Walter Sickert at Tate Britain
This eight-room exhibition focuses on Walter Sickert’s artistic career and the influence others had on his eclectic and ever-changing style. From the painter’s self-image, through to his perspective on the theatre and talent for capturing other people’s emotions in oil, across the controversial Camden Town Murders and ending on his later, larger and more realistic photograph-based works, this show is a detailed and time-consuming expedition into the artist’s work.
Sickert’s career spanned decades and took on many forms. In the first room, we are greeted with his mutable identity captured in self-portraits. Against a backdrop of yellow walls, one particularly eye-catching piece stands out: Lazarus Breaks His Fast. The sombre subject matter (this was painted soon after Sickert had recovered from a serious illness) contrasts with the orange hair and light colours. Here, the artist looks almost monkey-ish in the way his hair and face are presented, yet the painting is still a serious and melancholic depiction of recovery and perseverance.
The display then explores Sickert’s role as an apprentice and the influence of James Whistler and Edgar Degas on his work. Side by side, you can compare Whistler’s dark tones with Sickert’s evolving richer palette – as seen in The Red Shop, with the orange storefront and rustic colours, compared with Whistler’s more subdued pale tones in The Priests Lodgings.
The former actor had a fascination with the theatre and spent many of his evenings visiting music halls. This retrospective explores how he played with perception, with pieces either focusing on the audience or reflecting the stage through a mirror. Brighton Pierrots is a sad, colourful war-time piece showing brightly dressed performers addressing a nearly empty crowd.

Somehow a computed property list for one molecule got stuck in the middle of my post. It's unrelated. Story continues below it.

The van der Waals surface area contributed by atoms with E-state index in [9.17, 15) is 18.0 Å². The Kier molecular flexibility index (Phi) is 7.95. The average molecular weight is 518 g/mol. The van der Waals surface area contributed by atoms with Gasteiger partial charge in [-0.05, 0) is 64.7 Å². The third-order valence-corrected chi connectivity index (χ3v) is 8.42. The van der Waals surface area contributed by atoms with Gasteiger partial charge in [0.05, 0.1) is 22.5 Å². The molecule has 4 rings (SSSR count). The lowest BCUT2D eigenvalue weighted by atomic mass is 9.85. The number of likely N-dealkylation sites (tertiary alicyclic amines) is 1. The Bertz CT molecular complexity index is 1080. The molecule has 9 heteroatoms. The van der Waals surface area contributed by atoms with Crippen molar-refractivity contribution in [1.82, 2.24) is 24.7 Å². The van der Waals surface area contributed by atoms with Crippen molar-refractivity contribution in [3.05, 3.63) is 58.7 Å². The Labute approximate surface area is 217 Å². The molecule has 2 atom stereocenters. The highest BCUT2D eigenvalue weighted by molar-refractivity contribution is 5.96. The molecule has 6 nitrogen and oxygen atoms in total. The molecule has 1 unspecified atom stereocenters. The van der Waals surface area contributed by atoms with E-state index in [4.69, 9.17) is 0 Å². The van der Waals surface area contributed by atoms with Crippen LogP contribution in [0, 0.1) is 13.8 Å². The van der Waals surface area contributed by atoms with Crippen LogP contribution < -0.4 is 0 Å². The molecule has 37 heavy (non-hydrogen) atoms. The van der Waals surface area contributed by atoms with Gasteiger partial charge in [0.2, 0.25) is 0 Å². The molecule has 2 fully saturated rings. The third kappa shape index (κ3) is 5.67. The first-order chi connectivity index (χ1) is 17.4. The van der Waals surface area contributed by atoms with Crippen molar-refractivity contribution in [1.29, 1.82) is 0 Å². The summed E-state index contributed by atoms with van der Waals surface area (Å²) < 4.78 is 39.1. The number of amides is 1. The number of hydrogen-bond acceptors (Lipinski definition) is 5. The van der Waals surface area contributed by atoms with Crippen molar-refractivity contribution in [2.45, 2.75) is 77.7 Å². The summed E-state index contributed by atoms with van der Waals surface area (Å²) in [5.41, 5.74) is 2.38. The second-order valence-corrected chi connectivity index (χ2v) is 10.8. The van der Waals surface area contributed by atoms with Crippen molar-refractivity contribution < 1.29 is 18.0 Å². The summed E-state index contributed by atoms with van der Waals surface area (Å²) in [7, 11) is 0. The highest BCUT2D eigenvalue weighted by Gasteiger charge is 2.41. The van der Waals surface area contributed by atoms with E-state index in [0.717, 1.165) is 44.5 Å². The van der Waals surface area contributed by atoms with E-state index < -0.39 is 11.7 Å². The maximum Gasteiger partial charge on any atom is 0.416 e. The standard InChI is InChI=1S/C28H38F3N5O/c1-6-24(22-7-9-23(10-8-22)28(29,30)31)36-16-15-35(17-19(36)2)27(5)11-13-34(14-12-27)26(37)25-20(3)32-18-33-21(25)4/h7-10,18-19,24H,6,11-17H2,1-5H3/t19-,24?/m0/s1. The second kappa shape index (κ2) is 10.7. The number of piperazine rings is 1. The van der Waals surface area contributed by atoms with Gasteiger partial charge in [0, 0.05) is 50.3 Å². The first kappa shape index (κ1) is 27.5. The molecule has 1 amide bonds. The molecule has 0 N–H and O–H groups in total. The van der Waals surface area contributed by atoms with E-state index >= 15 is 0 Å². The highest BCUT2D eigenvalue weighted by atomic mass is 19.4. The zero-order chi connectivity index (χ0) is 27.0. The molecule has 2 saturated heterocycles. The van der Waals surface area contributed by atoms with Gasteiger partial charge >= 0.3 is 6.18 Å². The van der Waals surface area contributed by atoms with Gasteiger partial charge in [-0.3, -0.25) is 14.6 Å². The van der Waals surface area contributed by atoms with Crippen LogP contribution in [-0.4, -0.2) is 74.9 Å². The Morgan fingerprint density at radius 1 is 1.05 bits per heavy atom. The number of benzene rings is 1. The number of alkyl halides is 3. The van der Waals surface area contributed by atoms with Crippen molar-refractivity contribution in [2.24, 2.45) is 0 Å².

The artist is also known for his portraiture and for capturing the sitter’s personality. Cecily Hey, a close up of a woman with sunken eyes and an upturned nose, illuminated by a light reflecting from outside the painting, is particularly striking because it’s so unflattering, yet mesmerising.
The positioning of the Camden Town Murder series with Sickert’s take on the nude is interesting, perhaps hinting at a sexualisation of violence in his work. The significance of this series, especially with the posthumous (and rather bizarre) allegations that he was Jack the Ripper, isn’t explored, and instead this room highlights how Sickert showed quieter, sadder forms of conflict in his work, with couples physically close but looking in different directions, allowing the viewer to project their own experiences onto the pieces.
This exhibition successfully educates the viewer on Sickert’s art, but what appears to be missing is the man himself. Most of the less flattering interpretations of who Sickert was are pure speculation, and perhaps the Tate Britain isn’t the place to fan those flames, but a bit of intrigue wouldn’t have gone amiss.
Walter Sickert is at Tate Britain from 28th April until 18th September 2022. For further information visit the exhibition’s website here.